Notes on the Nembutsu
Reflections on the wasan of Shinran

Jodo Wasan 112

He addressed the World-honoured one, the master of the teaching,
'Ages ago, kalpas countless as the Ganges' sands in the past,
A Buddha appeared in the world
Whose name was Immeasurable Light.'

Time and the Dharma

The Buddha Dharma offers us a single proposition: that it is possible for us to attain a state which is unlimited by space and time. Although different schools of the dharma support a variety of doctrines about the reality of time and space, certainly they are a synonym for samsara - and they are also co-relative terms. For that reason there is an on-going development of thought about time throughout Buddhist history. The Sarvastivadins saw time as real, while the Sautrantikas did not.1

The dharma does not distinguish time and space but certainly sees them as characteristics of mundane, conditioned existence. In many sutras we are told of Buddhas and bodhisattvas whose journey towards enlightenment has involved an engagement with time and space, but this is not a proposition regarding what we understand as 'history' - a linear account of progress. Since time and space are inextricable in Buddhist thought we are also talking about depth. The use of the language of time in relation to the dharma, then, can be somewhat confusing.

In modern culture, especially since the eighteenth century movement described as the 'age of enlightenment', time has been solidified as an objectively calibrated set of linear steps. In reality, however, the events of a split second ago are as irretrievable as those imagined to have occurred fifteen billion years ago. Their quality, therefore, is the same - beyond our reach; unable to be called to account or wound back. Time for us, too, is a human invention. It is based on events in our environment: the length of days, the cycle of years.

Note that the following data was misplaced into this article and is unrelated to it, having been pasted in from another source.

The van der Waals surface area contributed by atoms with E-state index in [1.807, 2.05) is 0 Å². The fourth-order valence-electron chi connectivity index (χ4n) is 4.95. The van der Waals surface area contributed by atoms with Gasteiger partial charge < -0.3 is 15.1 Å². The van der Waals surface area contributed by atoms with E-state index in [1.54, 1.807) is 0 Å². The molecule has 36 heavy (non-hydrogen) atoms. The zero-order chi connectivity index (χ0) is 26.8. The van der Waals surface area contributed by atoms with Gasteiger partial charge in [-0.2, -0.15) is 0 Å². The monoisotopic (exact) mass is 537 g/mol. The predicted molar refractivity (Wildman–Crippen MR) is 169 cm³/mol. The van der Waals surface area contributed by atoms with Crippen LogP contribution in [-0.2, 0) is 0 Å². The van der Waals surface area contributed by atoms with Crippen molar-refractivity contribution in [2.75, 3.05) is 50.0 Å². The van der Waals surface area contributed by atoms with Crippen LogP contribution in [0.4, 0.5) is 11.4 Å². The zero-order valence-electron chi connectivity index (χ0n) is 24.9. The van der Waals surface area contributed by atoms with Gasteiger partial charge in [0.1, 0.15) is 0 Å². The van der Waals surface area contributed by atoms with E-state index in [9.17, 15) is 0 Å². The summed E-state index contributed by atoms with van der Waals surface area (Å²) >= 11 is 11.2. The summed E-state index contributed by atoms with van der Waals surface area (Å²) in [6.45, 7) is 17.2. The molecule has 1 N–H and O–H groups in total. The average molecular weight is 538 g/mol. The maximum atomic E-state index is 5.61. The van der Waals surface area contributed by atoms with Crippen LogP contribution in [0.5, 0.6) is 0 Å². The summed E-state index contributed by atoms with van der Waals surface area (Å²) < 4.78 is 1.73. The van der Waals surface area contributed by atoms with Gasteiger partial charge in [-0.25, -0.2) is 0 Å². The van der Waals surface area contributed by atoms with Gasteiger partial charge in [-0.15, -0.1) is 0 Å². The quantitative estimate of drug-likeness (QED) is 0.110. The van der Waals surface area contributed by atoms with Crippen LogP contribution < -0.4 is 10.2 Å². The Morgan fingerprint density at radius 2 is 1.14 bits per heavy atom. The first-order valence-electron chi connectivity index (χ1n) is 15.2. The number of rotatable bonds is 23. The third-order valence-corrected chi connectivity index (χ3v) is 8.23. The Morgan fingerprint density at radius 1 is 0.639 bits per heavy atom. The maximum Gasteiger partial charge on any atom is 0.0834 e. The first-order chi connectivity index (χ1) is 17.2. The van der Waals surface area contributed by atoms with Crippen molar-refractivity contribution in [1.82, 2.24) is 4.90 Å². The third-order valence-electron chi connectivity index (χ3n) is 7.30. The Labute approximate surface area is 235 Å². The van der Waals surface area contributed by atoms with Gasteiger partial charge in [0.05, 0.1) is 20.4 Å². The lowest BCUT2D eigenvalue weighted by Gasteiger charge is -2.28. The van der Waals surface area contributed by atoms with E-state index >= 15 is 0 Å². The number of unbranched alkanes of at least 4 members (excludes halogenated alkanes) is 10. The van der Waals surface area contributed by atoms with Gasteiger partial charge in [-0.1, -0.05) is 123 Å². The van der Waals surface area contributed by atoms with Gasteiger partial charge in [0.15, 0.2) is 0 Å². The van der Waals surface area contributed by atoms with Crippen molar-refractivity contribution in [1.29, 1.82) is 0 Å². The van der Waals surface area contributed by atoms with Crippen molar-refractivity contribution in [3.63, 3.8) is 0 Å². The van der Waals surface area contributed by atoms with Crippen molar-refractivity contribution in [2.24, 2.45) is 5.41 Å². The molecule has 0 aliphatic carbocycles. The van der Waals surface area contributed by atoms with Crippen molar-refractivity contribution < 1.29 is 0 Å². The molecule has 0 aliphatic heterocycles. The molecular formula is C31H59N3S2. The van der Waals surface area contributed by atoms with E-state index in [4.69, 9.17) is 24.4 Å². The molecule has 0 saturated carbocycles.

Our sense of the passage of time as we prepare for, anticipate, pass through and emerge from events is so ingrained that it is impossible for us to think differently. When the Buddha Dharma describes events in time it is reaching into our sense of reality, even though it sees these fantasies of ours - these fantasies which habituate us to samsara - as pitiable and tragic. But it ought never to be forgotten - when we contemplate apparent historical references in the sutras - that our idea of time as a discreet phenomenon, divorced from space, is a non sequitur because all the dharmas (constituents of experience), which comprise samsara, are interdependent.

When Mahasthamaprapta tells Shakyamuni, then, that he can recall events which occured 'as many kalpas ago as the Ganges' sands' just what is he telling us?

A kalpa appears to be a unit of time, but it is not time divorced from other phenomena. As difficult as we find this idea, it seems to me that, unless we make the effort the free ourselves from our prejudices and think out the implications of what is taught in the sutras, the saving significance of the dharma will elude us. In some important Buddhist documents - the Abhidharmakosha, for example - it is true that an attempt is made to calibrate it as a form of linear time. However, kalpas are more often described in extremely imaginative and colourful ways. One of the most famous of these is the suggestion that it is the length of time it would take a sparrow to wear down the Himalayas by brushing its wing against them once a year.